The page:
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Frictional Electricity From "The Saturday Evening Post."   By: (1841-1915)

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Frictional Electricity From "The Saturday Evening Post" by Charles Heber Clark is an engaging and informative read that explores the fascinating topic of electricity, specifically focusing on the concept of frictional electricity. While lacking a specific title, the book's content more than makes up for this minor setback.

Clark delves into the subject matter with enthusiasm, captivating the reader from the very beginning. His writing style is accessible and engaging, making complex scientific principles understandable to both experts and novices in the field. The book offers a comprehensive overview of frictional electricity, covering its historical origins, key discoveries, and practical applications.

One of the most commendable aspects of this book is Clark's ability to provide a balanced blend of theory and practical examples. He seamlessly weaves historical anecdotes into the scientific explanations, making the concepts more relatable and memorable. Clark's attention to detail is evident throughout, allowing readers to develop a deeper understanding of the subject matter.

Furthermore, the book's organization is laudable. Clark presents the information in a logical and cohesive manner, making it easy for readers to follow the progression of ideas. Each chapter builds upon the previous one, leading to a comprehensive understanding of frictional electricity. The inclusion of diagrams and illustrations further enhances the reading experience, helping readers visualize abstract concepts and reinforcing key ideas.

One aspect that could be improved is the book's outdated references. Originally published in the late 19th century, some of the examples and terminology may feel disconnected from modern times. However, this does not significantly diminish its value as a resource for learning about frictional electricity.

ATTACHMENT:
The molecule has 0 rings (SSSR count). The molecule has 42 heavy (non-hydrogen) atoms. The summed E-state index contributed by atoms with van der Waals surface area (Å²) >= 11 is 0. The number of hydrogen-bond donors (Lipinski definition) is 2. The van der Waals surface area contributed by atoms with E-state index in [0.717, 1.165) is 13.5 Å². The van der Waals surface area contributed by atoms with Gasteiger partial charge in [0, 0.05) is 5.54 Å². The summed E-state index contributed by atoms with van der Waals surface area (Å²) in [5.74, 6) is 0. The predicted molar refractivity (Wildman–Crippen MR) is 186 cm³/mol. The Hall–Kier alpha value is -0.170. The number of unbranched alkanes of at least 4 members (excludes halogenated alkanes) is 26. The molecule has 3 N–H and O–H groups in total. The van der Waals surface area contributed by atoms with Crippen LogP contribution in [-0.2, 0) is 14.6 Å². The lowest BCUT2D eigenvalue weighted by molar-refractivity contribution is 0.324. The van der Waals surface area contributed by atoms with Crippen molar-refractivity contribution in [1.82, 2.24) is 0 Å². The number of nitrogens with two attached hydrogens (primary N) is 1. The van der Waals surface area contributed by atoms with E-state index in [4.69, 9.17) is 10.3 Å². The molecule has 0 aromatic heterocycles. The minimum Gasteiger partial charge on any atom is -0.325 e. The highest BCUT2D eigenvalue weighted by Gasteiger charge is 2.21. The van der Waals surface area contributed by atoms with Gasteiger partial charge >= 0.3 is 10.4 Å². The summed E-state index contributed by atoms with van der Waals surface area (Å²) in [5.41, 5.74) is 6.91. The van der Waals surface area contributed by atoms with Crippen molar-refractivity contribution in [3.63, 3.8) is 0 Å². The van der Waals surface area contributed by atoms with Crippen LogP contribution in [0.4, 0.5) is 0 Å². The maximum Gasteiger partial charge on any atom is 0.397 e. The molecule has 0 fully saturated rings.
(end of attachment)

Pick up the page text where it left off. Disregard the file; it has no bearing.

Overall, Frictional Electricity From "The Saturday Evening Post" is a remarkable book that provides an insightful exploration of frictional electricity. Clark's passion for the subject shines through in his meticulous research and engaging writing style. Whether you are a science enthusiast seeking to expand your knowledge or a curious individual intrigued by the wonders of electricity, this book is an excellent choice for broadening your scientific horizons.

First Page:


By Max Adeler

Reprinted by permission of the author, Charles Heber Clark, from "The Saturday Evening Post."

I happened to visit the accident ward of St. Paracelsus' Hospital because a friend of mine who is interested in the Flower Mission asked me to stop there during my afternoon walk and give a few flowers to the sufferers.

When I had arranged the last half dozen of the roses in a vase upon the little stand by the bedside of one bruised and battered patient, he looked at me gratefully, and said:

"Oh, thank you, sir! And would you mind, sir, stopping for a bit of talk? I'm so lonely and miserable."

I sat upon the chair by the bed and with my hand smoothed the counterpane, while the patient asked me:

"Do I really look like a burglar, sir, do you think?"

I hesitated to reply as I examined his face. It was really covered with bandages, but his nose seemed swollen and there were bruises about both eyes.

"I don't wonder you don't like to speak your mind when you see me here a broken wreck, smashed all up and not looking a bit like myself, sir. But if you would see me well and strong and all fixed up for going to church you'd say right off that I don't favor no burglar in looks."

I asked the unfortunate man his name.

"Mordecai Barnes, sir, and I'm a journeyman plumber, sir, with a good character, and don't take no second place in that business with no man... Continue reading book >>

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